Pakistani soldiers battled Taliban fighters Wednesday in the streets of a key militant stronghold, officials said, as government forces pressed ahead with their offensive in the tribal region of South Waziristan.

The soldiers were fighting street by street through the mountainous town of Ladha, the military said in a statement. Over the past day, the fighting left 10 militants dead in Ladha and 30 dead across the region, it said. Eight soldiers have been injured.

In mid-October, the Pakistani government launched an offensive in South Waziristan, a semiautonomous area on the Afghan border seen as the main stronghold in the country of both the Taliban and al-Qaida. The central government has seldom held more than symbolic control in the tribal areas, where the Taliban have operated increasingly openly in recent years.

The military sees Ladha as one of the three main Taliban strongholds in South Waziristan. Government forces have already taken control of much of another key town, Sararogha, and are expected to launch an attack soon on Makeen, which the authorities have called the "nerve center" of the Pakistani Taliban.

"It's going fast," said army spokesman Maj. Gen. Athar Abbas, who declined to give a timeframe for when the fighting would end. "It depends — it's a lot of remote areas."

The Taliban, though, denies such claims. A Taliban spokesman told The Associated Press earlier this week that it had lost fewer than a dozen fighters and that its withdrawals had been made strategically to pull government fighters deeper into militant territory.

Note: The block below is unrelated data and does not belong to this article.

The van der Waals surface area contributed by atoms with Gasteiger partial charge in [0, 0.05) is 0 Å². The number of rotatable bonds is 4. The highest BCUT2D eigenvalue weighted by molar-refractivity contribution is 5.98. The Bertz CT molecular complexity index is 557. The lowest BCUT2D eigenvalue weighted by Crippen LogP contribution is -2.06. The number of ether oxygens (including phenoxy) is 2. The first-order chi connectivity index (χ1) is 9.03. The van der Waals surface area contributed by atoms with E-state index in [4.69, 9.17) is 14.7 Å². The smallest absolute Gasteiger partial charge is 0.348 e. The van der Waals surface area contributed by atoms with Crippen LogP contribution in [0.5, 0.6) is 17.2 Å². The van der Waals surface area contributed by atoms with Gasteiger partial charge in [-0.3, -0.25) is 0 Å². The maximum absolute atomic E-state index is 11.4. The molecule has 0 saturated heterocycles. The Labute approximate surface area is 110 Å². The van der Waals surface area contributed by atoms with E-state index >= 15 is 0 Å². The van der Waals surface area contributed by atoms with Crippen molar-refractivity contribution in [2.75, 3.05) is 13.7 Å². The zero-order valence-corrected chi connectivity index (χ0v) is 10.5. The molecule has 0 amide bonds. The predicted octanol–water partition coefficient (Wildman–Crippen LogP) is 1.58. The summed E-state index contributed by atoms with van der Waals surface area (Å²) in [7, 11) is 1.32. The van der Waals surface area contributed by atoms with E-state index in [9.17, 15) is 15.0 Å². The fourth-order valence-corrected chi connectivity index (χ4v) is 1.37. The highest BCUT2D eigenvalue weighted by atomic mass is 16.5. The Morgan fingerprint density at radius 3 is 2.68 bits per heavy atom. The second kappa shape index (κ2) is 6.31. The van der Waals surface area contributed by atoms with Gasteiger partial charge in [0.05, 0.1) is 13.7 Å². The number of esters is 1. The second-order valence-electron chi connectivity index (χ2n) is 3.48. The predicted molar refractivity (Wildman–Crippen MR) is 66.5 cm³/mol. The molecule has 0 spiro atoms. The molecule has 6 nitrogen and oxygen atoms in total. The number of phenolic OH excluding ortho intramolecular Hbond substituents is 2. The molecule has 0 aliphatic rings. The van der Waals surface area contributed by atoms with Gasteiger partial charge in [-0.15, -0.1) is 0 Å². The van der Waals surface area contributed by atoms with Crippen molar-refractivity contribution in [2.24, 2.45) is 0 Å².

Figuring out the reality is nearly impossible. The government has closed off the tribal areas to outsiders and only allows journalists into the battle zone on carefully orchestrated trips.

While the offensive is fairly popular in Pakistan, it also has plenty of vocal critics, many who believe the campaign is being waged to help the United States in its war in Afghanistan.

"The operation should be suspended immediately," Pakistani politician Maulana Fazlur Rehman said at an Islamabad press conference, arguing that many of the victims have been civilians. "This operation is not eliminating militancy. Instead, it is killing innocent people."

Rehman is the chief of Jamiat Ulema Islam, a Muslim party that is deeply anti-American — but is still part of Pakistan's U.S.-allied ruling coalition.

The U.N. says some 155,000 civilians have fled South Waziristan since the offensive began, but it is not known how many have been killed or hurt.

The offensive, though, has drawn retaliatory militant attacks across Pakistan.

Earlier Wednesday, a group of militants ambushed a van as it traveled near Khar, the main town in the Bajur tribal region, killing two female teachers and wounding two other passengers.

Approximately 10 militants hid on both sides of a rural road and sprayed the van with automatic weapons fire as it went past, said local official Adalat Khan. The attackers then fled on motorcycles.

Pakistan's Taliban fighters are deeply opposed to modern education, particularly for girls, and have blown up schools and attacked teachers across the country.

"This is an alarming sign," said Fazal Rabi, a senior official with Bajur's tribal police force. Despite a spate of recent attacks, the government insists Bajur has been free of militants since it forced them out in an offensive earlier this year.